Robert H. Scales wrote a piece for The Atlantic entitled Gun Trouble, with the catchy subtitle as follows: The rifle that today's infantry uses is little changed since the 1960s—and it is badly flawed. Military lives depend on these cheap composites of metal and plastic. So why can't the richest country in the world give its soldiers better ones? Scales then proceeds to rehearse the history of flaws after the initial rollout of the M-16 in Vietnam, well known flaws (and failed to mention [read more]
Iranian flag displayed on equipment used to build a new road through southern Lebanon mountains with money from Iran.
Abu Muqawama had a post a few days ago entitled the resistance as oppressor, saying in part:
In the eyes of many Lebanese, the resistance is now an occupying power. How will Hizbollah — which has in the past divided the world into the oppressors and the oppressed — adjust to the ugly new reality where they are seen as the former?
To which The Captain’s Journal responded (in the comments) that Hezbollah has always been an occupying force. But let’s back up a bit.
As the reader knows by now, Hezbollah flexed their muscle in Lebanon a few days back with the Lebanese Army basically watching events without responding. Walid Phares argues (persuasively) that the mini-war was fought over a closed circuit telecommunications system and whether they would be allowed to have such a thing (since it violates the law). Well, not only can they have it, but now they have been given essential veto power over all government decisions.
Abu Muqawama referred to Hezbollah as at one time a “resistance” force, wondering how they would transition to a new role. John Robb – who is also smart and always an interesting read – does essentially the same thing.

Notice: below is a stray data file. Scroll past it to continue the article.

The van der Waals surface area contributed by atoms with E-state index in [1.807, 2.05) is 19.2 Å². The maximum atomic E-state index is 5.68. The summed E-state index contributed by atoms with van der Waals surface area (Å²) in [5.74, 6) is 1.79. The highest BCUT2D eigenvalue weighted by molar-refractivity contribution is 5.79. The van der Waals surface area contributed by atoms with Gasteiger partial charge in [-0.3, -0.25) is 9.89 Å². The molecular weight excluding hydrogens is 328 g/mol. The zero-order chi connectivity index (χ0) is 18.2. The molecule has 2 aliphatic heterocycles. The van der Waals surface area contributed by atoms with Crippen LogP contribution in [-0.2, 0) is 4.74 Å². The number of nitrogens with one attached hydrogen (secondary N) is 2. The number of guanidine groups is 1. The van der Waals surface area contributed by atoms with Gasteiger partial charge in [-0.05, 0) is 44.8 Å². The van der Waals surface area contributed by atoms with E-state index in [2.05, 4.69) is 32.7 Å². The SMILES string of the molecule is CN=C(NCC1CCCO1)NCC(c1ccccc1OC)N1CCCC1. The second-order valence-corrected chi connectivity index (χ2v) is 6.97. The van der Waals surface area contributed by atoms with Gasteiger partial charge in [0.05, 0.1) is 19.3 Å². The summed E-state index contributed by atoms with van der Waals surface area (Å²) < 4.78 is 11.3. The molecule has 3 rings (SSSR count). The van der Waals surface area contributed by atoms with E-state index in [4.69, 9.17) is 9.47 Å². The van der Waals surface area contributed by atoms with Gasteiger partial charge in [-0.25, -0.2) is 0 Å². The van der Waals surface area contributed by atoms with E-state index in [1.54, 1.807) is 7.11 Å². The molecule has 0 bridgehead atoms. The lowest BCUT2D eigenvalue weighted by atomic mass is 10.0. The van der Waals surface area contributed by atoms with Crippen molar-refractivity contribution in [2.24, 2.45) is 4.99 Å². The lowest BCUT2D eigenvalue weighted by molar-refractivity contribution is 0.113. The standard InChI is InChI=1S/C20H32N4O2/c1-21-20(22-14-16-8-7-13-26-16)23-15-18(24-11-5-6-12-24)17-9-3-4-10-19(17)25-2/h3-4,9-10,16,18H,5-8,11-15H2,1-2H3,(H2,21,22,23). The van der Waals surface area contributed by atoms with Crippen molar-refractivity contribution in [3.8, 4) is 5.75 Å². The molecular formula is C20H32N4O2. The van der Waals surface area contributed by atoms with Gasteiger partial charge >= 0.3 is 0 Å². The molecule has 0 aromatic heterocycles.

May’s dispute between the Lebanese government and Hezbollah is an interesting example of the contest between hollow states and virtual states over legitimacy and sovereignty. As in most conflicts between gutted nation-states and aggressive virtual states, Hezbollah’s organic legitimacy trumped the state’s in the contest (an interesting contrast between voluntary affiliation and default affiliation by geography). The fighting was over in six hours.
Catch that? “Organic legitimacy.” Nice phrase, and it sounds erudite to boot. The only problem is that this is as wrongheaded as it can possibly be. W. Thomas Smith gives us another view of things in his most recent article at Human Events, entitled Lights Out Temporarily in Lebanon.
The proverbial lights have gone out in Lebanon: But for those of us having faith in that country’s swelling pro-democracy majority, the lights will only be out temporarily.
For now, however, it’s dark: In the wake of last week’s shameful concessions to the terrorist group, Hizballah, on the part of the Lebanese government and the legitimate army — which barely fired a shot in defense of the Lebanese people — Hizballah has achieved a never-before-realized strengthening of its position in that country.